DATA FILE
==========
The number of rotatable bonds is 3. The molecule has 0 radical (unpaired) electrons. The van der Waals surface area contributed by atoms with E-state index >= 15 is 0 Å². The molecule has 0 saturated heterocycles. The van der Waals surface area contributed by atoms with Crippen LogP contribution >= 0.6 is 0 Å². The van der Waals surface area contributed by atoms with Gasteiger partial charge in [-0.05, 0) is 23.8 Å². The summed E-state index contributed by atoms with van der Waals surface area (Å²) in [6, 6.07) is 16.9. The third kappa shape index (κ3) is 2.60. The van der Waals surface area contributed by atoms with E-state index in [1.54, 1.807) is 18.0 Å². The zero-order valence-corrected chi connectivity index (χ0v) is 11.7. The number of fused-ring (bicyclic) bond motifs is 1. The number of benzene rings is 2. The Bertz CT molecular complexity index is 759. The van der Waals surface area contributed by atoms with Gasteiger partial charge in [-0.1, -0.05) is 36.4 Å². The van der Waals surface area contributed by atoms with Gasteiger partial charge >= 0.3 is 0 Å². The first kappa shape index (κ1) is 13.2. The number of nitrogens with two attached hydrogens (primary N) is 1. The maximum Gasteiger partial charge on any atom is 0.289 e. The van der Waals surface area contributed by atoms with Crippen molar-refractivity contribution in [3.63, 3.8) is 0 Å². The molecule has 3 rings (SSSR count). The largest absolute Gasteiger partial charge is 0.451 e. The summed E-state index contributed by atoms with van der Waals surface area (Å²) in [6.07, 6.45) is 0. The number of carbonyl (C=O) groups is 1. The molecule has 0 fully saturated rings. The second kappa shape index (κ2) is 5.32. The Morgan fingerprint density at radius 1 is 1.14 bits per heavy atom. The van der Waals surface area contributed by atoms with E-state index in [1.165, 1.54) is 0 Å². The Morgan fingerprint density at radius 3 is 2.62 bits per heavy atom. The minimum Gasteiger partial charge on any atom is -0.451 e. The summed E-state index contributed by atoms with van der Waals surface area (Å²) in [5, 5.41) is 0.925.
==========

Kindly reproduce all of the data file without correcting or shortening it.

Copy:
The number of rotatable bonds is 3. The molecule has 0 radical (unpaired) electrons. The van der Waals surface area contributed by atoms with E-state index >= 15 is 0 Å². The molecule has 0 saturated heterocycles. The van der Waals surface area contributed by atoms with Crippen LogP contribution >= 0.6 is 0 Å². The van der Waals surface area contributed by atoms with Gasteiger partial charge in [-0.05, 0) is 23.8 Å². The summed E-state index contributed by atoms with van der Waals surface area (Å²) in [6, 6.07) is 16.9. The third kappa shape index (κ3) is 2.60. The van der Waals surface area contributed by atoms with E-state index in [1.54, 1.807) is 18.0 Å². The zero-order valence-corrected chi connectivity index (χ0v) is 11.7. The number of fused-ring (bicyclic) bond motifs is 1. The number of benzene rings is 2. The Bertz CT molecular complexity index is 759. The van der Waals surface area contributed by atoms with Gasteiger partial charge in [-0.1, -0.05) is 36.4 Å². The van der Waals surface area contributed by atoms with Gasteiger partial charge >= 0.3 is 0 Å². The first kappa shape index (κ1) is 13.2. The number of nitrogens with two attached hydrogens (primary N) is 1. The maximum Gasteiger partial charge on any atom is 0.289 e. The van der Waals surface area contributed by atoms with Crippen molar-refractivity contribution in [3.63, 3.8) is 0 Å². The molecule has 3 rings (SSSR count). The largest absolute Gasteiger partial charge is 0.451 e. The summed E-state index contributed by atoms with van der Waals surface area (Å²) in [6.07, 6.45) is 0. The number of carbonyl (C=O) groups is 1. The molecule has 0 fully saturated rings. The second kappa shape index (κ2) is 5.32. The Morgan fingerprint density at radius 1 is 1.14 bits per heavy atom. The van der Waals surface area contributed by atoms with E-state index in [1.165, 1.54) is 0 Å². The Morgan fingerprint density at radius 3 is 2.62 bits per heavy atom. The minimum Gasteiger partial charge on any atom is -0.451 e. The summed E-state index contributed by atoms with van der Waals surface area (Å²) in [5, 5.41) is 0.925.